Video: Study stifled

updated 10/24/2007 8:09:20 PM ET 2007-10-25T00:09:20

NASA's top official expressed regret Wednesday over his agency's stated reason for refusing to make public a survey on air safety problems through the eyes of the nation's pilots. He dismissed any idea that the space agency would put commercial interests ahead of public safety.

NASA administrator Michael Griffin said he disagrees with a senior official's written reason for refusing to turn over the results of the $8.5 million pilot survey to The Associated Press. That official, associate administrator Thomas S. Luedtke, told the AP that the information, if publicized, could undermine public confidence in the airlines and could affect the airlines' profits.

"This rationale was based on case law, but I do not agree with the way it was written," Griffin said in a statement Wednesday. "I regret the impression that NASA was in any way trying to put commercial interests ahead of public safety. That was not and will never be the case."

Griffin's spokesman, David Mould, said the space agency is still evaluating whether the survey results will be made public. A top NASA official flew this week to NASA Ames Research Center in California, where the survey project was conducted, to review the matter. Mould said the decision rests on whether the law requires that it be kept secret, or whether the legal rationale simply was provided as a way to keep it under wraps at the request of agency officials.

The AP had sought to obtain the survey data, which includes 24,000 interviews with commercial and private pilots, over 14 months under the Freedom of Information Act.

Luedtke's final rejection to the AP said: "Release of the requested data, which are sensitive and safety-related, could materially affect the public confidence in, and the commercial welfare of, the air carriers and general aviation companies whose pilots participated in the survey."

Among other results, the pilots reported at least twice as many bird strikes, near mid-air collisions and runway incursions as other government monitoring systems show, according to a person familiar with the results who was not authorized to discuss them publicly.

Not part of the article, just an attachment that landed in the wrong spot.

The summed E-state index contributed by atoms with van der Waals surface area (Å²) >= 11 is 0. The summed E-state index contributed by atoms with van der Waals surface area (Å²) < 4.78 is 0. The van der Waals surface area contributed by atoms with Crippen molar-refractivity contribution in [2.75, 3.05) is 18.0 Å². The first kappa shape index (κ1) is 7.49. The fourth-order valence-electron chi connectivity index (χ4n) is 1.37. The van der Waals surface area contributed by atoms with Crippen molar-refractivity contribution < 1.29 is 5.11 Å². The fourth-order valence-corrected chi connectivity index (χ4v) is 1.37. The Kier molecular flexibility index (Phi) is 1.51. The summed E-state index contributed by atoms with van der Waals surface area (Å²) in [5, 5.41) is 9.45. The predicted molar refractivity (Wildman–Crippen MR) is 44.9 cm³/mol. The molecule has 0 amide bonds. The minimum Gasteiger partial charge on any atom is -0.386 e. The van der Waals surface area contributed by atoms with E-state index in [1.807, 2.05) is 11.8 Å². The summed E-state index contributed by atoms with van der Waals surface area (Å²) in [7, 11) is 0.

The revelations this week prompted the House Science and Technology Committee to launch an investigation into NASA's decisions, with a public hearing scheduled for next Wednesday.

Griffin's statement came as several other members of Congress turned up the heat, demanding that NASA release information about the survey, which ran for nearly four years before being shut down.

"We need the information for the safety of the flying public," Sen. Bill Nelson, D-Fla., chairman of the Commerce, Science and Transportation subcommittee on space and aeronautics, said Wednesday.

Nelson and committee member Sen. Frank Lautenberg, D-N.J., wrote to NASA demanding that all records on the project be preserved until the committee issues a formal subpoena for a possible investigation or directs otherwise.

Lawmakers from the House Science and Technology committee also wrote to the contractor that conducted NASA's survey, Battelle Memorial Institute, directing it retain all original documents and copies, after learning that NASA had ordered those documents returned and copies deleted from Battelle's computers.

Battelle spokeswoman Katy Delaney said Wednesday that the directive was in keeping with the company's contract, which is ending this month and had required it to return all related materials to NASA as part of the close-out procedure.

Copyright 2007 The Associated Press. All rights reserved. This material may not be published, broadcast, rewritten or redistributed.


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